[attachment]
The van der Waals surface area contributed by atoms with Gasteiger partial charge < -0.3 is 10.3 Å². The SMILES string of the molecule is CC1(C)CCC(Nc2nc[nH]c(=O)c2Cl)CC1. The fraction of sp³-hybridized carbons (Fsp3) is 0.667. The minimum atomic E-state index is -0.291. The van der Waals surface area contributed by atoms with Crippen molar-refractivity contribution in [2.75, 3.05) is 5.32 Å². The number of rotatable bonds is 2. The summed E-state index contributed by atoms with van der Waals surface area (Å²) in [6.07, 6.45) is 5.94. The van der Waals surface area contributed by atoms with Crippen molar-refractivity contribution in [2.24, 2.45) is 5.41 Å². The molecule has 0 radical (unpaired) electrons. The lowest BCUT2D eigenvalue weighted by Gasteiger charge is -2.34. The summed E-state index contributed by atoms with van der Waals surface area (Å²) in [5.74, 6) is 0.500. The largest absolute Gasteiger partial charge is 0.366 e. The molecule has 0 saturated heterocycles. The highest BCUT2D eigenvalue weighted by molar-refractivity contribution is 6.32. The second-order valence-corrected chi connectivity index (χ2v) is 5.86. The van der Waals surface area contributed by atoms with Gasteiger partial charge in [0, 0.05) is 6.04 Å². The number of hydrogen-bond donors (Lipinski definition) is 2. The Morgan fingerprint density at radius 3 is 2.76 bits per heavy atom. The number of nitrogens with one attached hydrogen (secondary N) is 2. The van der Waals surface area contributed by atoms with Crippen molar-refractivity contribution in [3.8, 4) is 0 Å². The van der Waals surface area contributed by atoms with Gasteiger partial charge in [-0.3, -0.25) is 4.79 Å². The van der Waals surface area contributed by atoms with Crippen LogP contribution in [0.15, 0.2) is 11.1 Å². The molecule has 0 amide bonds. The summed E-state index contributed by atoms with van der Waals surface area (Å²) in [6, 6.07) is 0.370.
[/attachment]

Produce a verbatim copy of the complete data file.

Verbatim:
The van der Waals surface area contributed by atoms with Gasteiger partial charge < -0.3 is 10.3 Å². The SMILES string of the molecule is CC1(C)CCC(Nc2nc[nH]c(=O)c2Cl)CC1. The fraction of sp³-hybridized carbons (Fsp3) is 0.667. The minimum atomic E-state index is -0.291. The van der Waals surface area contributed by atoms with Crippen molar-refractivity contribution in [2.75, 3.05) is 5.32 Å². The number of rotatable bonds is 2. The summed E-state index contributed by atoms with van der Waals surface area (Å²) in [6.07, 6.45) is 5.94. The van der Waals surface area contributed by atoms with Crippen molar-refractivity contribution in [2.24, 2.45) is 5.41 Å². The molecule has 0 radical (unpaired) electrons. The lowest BCUT2D eigenvalue weighted by Gasteiger charge is -2.34. The summed E-state index contributed by atoms with van der Waals surface area (Å²) in [5.74, 6) is 0.500. The largest absolute Gasteiger partial charge is 0.366 e. The molecule has 0 saturated heterocycles. The highest BCUT2D eigenvalue weighted by molar-refractivity contribution is 6.32. The second-order valence-corrected chi connectivity index (χ2v) is 5.86. The van der Waals surface area contributed by atoms with Gasteiger partial charge in [0, 0.05) is 6.04 Å². The number of hydrogen-bond donors (Lipinski definition) is 2. The Morgan fingerprint density at radius 3 is 2.76 bits per heavy atom. The number of nitrogens with one attached hydrogen (secondary N) is 2. The van der Waals surface area contributed by atoms with Crippen molar-refractivity contribution in [3.8, 4) is 0 Å². The van der Waals surface area contributed by atoms with Gasteiger partial charge in [-0.3, -0.25) is 4.79 Å². The van der Waals surface area contributed by atoms with Crippen LogP contribution in [0.15, 0.2) is 11.1 Å². The molecule has 0 amide bonds. The summed E-state index contributed by atoms with van der Waals surface area (Å²) in [6, 6.07) is 0.370.